Integrated Surface Flux System (ISFS)
The Integrated Surface Flux System (ISFS) is designed to study exchange processes between the atmosphere and Earth's surface.
ISFS combines the capabilities of a network of surface weather stations with the ability to support intensive micrometeorological research at a single site. Investigators can configure ISFS resources to match the research objectives of each field project.
Multiple sites can be instrumented to measure near-surface wind, temperature, humidity, pressure, and precipitation in the network mode. As needed, scientists can also request measurements of momentum fluxes, sensible and latent heat fluxes, short-wave and long-wave radiation, soil temperature, soil moisture, and soil heat flux at each station.
In an intensive mode, multiple sensors can be deployed on an array of towers at a single site for a detailed examination of the atmospheric surface layer's turbulence structure. ISFS also supports user-supplied sensors with digital or analog outputs at data rates up to 2,000 samples/s.
ISFS integrates data from both network and intensive modes with a common data ingest, archival, and display system. Solar power, RF modems, and satellite data transmission provide sighting flexibility to permit ISFS to operate almost anywhere.
Average statistics of all variables, including the second-order moments needed to compute fluxes and limited third-order moments, are a standard product of ISFS and are available in real-time for display. Every data sample is archived to allow processing using spectral, wavelet, or conditional sampling methods.
ISFS Project Documentation is available online and as a pdf document for most projects. For each project listed there is a link to the project report, table of variables, field logbook, data links, and a contact person.
The project reports contain a description of the field site, instrumentation configuration, and data processing steps. For some projects, there are also plots of weather conditions, fluxes, etc.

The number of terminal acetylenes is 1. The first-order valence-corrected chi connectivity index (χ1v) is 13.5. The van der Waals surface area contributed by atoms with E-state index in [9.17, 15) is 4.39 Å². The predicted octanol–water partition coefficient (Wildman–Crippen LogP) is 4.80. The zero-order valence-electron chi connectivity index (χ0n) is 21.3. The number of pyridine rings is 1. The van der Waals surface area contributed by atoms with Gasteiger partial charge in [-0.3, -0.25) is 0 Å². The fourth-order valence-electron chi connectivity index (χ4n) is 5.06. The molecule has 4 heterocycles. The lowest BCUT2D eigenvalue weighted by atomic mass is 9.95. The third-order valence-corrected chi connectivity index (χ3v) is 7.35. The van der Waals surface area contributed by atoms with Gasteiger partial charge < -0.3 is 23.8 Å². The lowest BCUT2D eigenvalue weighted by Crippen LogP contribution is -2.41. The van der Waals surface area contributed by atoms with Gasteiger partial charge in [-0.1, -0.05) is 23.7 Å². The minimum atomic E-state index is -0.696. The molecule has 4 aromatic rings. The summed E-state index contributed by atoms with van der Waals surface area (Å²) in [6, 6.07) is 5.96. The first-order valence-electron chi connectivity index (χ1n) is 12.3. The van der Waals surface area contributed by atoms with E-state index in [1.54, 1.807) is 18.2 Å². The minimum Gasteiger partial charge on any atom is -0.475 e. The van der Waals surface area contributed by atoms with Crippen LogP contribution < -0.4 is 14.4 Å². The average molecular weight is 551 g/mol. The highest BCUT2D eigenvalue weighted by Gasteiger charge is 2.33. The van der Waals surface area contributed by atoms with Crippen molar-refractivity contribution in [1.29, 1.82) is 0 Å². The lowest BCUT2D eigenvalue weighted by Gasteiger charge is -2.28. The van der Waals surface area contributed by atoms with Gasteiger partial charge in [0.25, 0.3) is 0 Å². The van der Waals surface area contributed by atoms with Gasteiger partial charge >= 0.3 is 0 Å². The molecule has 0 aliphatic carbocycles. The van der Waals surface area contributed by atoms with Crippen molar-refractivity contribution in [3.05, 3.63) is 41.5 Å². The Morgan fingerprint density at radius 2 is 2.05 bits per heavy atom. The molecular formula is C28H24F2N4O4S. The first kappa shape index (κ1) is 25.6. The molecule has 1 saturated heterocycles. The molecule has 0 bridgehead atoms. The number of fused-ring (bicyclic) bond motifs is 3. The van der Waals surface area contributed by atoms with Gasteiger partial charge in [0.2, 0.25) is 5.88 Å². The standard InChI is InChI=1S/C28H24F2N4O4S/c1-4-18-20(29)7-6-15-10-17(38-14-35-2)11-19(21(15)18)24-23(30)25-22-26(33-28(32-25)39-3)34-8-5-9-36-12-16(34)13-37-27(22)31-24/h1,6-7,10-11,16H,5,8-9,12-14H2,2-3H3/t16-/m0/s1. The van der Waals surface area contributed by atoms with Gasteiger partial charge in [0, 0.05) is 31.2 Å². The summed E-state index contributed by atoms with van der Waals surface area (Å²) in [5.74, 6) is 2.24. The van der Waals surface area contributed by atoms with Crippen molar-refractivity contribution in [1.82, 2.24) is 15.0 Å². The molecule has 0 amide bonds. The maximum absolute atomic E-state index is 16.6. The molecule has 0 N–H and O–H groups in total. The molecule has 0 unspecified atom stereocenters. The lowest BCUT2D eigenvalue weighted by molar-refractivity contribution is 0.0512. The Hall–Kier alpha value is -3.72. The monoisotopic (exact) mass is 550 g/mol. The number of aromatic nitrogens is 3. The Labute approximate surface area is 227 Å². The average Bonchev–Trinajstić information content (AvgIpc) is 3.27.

The field logbook has all information logged by ISF staff and visitors before, during, and after the field campaign. Each entry is indexed by time, location, type (e.g. sensor), and author.
Data available online include 5-minute average statistics (including 2nd and 3rd-order moments for turbulence variables) of all quantities measured. High-rate time series of every sample from each sensor are now a standard product. Data are formatted in NetCDF.
Standard ISFS sensors are available for the following measurements: momentum, sensible heat, water vapor, carbon dioxide, and pressure fluxes by eddy-correlation; vertical profiles of wind, temperature, and humidity; radiation fluxes; soil temperature, soil moisture, and soil heat fluxes; and precipitation including size distribution. The ISFS sensors are a mix of commercial instruments and in-house developments. Whenever possible, each sensor has a microprocessor that provides sensor output in calibrated engineering units through a serial communications link.
User-supplied or non-standard sensors can be readily accommodated by ISFS. Power and mounting are provided and the various data streams are easily integrated into the system.
See the Sensor List for a table of supported sensors.
Since many different variables can be measured at multiple sites, a naming convention, ISFS Variable Names, has been established to manage the profusion of variable names.
We encourage our users to be involved with all aspects of the field measurements. To this end, we have a User Guide to describe all of the aspects of our field deployments.
When referencing the NCAR Integrated Surface Flux System (ISFS) in publications or proposals, please use the identifier 10.5065/D6ZC80XJ -- for example as a citation:
UCAR/NCAR - Earth Observing Laboratory. (1990). NCAR Integrated Surface Flux System (ISFS). UCAR/NCAR - Earth Observing Laboratory. https://doi.org/10.5065/D6ZC80XJ Retrieved February 17, 2017
Please be careful of line breaks when cutting and pasting the above text, and feel free to reformat to fit your document. Additional citation styles are available at DataCite or CrossCite.
Additionally, please cite the First Use paper associated with this Facility/Instrument:
Sun, J., S.P. Burns, A.C. Delany, S.P. Oncley, T.W. Horst, and D.H. Lenschow, 2003: Heat Balance in the Nocturnal Boundary Layer during CASES-99. J. Appl. Meteor., 42 (11), 1649--1666. doi:10.1175/1520-0450(2003)042<1649:HBITNB>2.0.CO;2